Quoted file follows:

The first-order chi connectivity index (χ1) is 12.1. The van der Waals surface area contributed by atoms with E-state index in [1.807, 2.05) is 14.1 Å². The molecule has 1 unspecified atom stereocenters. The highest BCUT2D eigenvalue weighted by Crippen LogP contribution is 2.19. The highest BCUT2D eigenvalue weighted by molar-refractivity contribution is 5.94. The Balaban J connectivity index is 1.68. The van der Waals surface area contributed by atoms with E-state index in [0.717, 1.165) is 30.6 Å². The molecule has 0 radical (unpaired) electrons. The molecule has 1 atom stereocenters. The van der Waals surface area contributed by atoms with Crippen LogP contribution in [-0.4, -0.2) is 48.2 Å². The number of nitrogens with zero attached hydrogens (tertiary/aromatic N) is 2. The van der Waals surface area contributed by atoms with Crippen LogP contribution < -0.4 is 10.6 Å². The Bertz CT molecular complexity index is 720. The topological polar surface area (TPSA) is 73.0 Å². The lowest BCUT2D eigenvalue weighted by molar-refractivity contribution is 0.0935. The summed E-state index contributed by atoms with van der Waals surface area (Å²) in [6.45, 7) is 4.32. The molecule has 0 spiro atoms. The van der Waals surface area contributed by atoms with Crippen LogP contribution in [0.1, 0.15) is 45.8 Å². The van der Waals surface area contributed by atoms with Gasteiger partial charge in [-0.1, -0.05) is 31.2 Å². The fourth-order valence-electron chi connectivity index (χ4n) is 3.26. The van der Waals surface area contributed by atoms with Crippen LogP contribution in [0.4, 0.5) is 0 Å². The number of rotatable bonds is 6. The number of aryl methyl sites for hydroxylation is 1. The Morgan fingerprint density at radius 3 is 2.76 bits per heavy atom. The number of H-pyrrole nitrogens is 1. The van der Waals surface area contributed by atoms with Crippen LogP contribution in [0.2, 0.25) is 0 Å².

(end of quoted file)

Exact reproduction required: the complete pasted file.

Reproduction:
The first-order chi connectivity index (χ1) is 12.1. The van der Waals surface area contributed by atoms with E-state index in [1.807, 2.05) is 14.1 Å². The molecule has 1 unspecified atom stereocenters. The highest BCUT2D eigenvalue weighted by Crippen LogP contribution is 2.19. The highest BCUT2D eigenvalue weighted by molar-refractivity contribution is 5.94. The Balaban J connectivity index is 1.68. The van der Waals surface area contributed by atoms with E-state index in [0.717, 1.165) is 30.6 Å². The molecule has 0 radical (unpaired) electrons. The molecule has 1 atom stereocenters. The van der Waals surface area contributed by atoms with Crippen LogP contribution in [-0.4, -0.2) is 48.2 Å². The number of nitrogens with zero attached hydrogens (tertiary/aromatic N) is 2. The van der Waals surface area contributed by atoms with Crippen LogP contribution < -0.4 is 10.6 Å². The Bertz CT molecular complexity index is 720. The topological polar surface area (TPSA) is 73.0 Å². The lowest BCUT2D eigenvalue weighted by molar-refractivity contribution is 0.0935. The summed E-state index contributed by atoms with van der Waals surface area (Å²) in [6.45, 7) is 4.32. The molecule has 0 spiro atoms. The van der Waals surface area contributed by atoms with Crippen LogP contribution in [0.1, 0.15) is 45.8 Å². The van der Waals surface area contributed by atoms with Gasteiger partial charge in [-0.1, -0.05) is 31.2 Å². The fourth-order valence-electron chi connectivity index (χ4n) is 3.26. The van der Waals surface area contributed by atoms with Crippen LogP contribution in [0.4, 0.5) is 0 Å². The number of rotatable bonds is 6. The number of aryl methyl sites for hydroxylation is 1. The Morgan fingerprint density at radius 3 is 2.76 bits per heavy atom. The number of H-pyrrole nitrogens is 1. The van der Waals surface area contributed by atoms with Crippen LogP contribution in [0.2, 0.25) is 0 Å².